On Thursday, the Bank of Japan promised to inject about $1.4 trillion into the economy in less than two years, a move that is supposed to boost growth. Bank Governor Haruhiko Kuroda committed the BOJ to open-ended asset buying and said the bank’s monetary base would almost double by the end of 2014.
"This is an unprecedented degree of monetary easing," Kuroda said after his first policy meeting as the head of the bank. "We took all available steps we can think of. I'm confident that all necessary measures to achieve 2 percent inflation in two years were taken today.”
The first of those steps was to ignore interest rates as a target and instead focus on targeting the monetary base - the amount of cash the bank pumps out into the economy. BOJ tried a similar strategy in 2001-2006, but not nearly on this large a scale, reports Yahoo Finance.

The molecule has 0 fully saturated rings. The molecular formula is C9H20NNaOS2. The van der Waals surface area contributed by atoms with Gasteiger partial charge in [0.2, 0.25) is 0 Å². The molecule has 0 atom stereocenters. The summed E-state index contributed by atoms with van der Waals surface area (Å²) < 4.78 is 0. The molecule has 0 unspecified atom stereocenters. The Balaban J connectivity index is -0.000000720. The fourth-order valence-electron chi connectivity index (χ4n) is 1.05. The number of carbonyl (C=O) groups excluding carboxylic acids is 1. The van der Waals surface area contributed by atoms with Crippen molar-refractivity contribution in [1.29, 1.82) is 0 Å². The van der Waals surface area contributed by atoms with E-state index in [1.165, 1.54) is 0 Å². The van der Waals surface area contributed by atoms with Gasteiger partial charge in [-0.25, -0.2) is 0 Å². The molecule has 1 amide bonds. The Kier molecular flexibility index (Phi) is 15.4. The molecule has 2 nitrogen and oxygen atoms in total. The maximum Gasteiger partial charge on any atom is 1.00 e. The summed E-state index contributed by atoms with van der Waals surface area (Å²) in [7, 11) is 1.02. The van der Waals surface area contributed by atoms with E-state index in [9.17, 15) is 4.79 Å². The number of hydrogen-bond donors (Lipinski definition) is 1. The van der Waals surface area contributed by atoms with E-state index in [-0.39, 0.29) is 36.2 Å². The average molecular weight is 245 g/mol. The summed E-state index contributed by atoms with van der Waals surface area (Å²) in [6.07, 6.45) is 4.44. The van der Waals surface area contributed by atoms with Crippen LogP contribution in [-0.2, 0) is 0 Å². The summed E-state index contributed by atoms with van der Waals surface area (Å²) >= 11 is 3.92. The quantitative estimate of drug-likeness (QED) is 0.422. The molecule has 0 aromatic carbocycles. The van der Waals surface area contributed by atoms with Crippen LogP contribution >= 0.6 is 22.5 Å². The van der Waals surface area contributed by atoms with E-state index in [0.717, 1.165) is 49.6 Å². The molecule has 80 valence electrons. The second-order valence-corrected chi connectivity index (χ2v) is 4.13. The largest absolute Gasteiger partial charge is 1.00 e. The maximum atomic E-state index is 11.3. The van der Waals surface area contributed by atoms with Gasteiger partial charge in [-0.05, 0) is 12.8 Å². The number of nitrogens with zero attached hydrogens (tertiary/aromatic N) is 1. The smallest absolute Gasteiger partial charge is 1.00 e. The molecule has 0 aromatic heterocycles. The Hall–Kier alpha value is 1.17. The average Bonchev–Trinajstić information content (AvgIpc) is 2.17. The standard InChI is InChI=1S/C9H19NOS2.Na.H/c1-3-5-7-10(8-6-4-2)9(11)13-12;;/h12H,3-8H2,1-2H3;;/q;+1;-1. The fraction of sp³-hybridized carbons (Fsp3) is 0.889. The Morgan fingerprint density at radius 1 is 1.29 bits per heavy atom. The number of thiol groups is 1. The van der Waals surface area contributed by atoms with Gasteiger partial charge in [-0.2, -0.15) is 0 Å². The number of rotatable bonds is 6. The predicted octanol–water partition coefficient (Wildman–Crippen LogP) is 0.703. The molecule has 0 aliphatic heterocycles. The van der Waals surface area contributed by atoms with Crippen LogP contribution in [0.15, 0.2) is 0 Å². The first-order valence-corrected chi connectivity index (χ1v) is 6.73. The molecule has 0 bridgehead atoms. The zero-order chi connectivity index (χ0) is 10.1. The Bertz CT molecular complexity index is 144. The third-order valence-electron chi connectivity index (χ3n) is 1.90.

The move had some effects on financial markets. The Nikkei stock index jumped 2.2 percent, while on Wall Street, shares of Toyota Motor rose 4.6 percent. "The result is nothing short of regime change," HSBC's Japan economist Izumi Devalier said in a report. "The BOJ has now made a much firmer commitment to achieving its two percent inflation goal, and has demonstrated that it will do anything short of foreign-bond buying to achieve this goal."
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Stephen Jen, managing partner at SLJ Macro Partners in London, acknowledged the effect of the bold move. "Investors were justified in feeling shocked and awed," he said.
Still, other view BOJ’s new policy as somewhat of a gamble. "It may not work but they will go down swinging," said Bill Gross, founder and chief investment officer at giant bond fund PIMCO, via his Twitter account.
Former senior Fed economist Stephen Oliner had this to say: "I do think the Fed views the move in a favorable light." He added that Fed Chairman Ben Bernanke "wants the major central banks to support the global recovery.”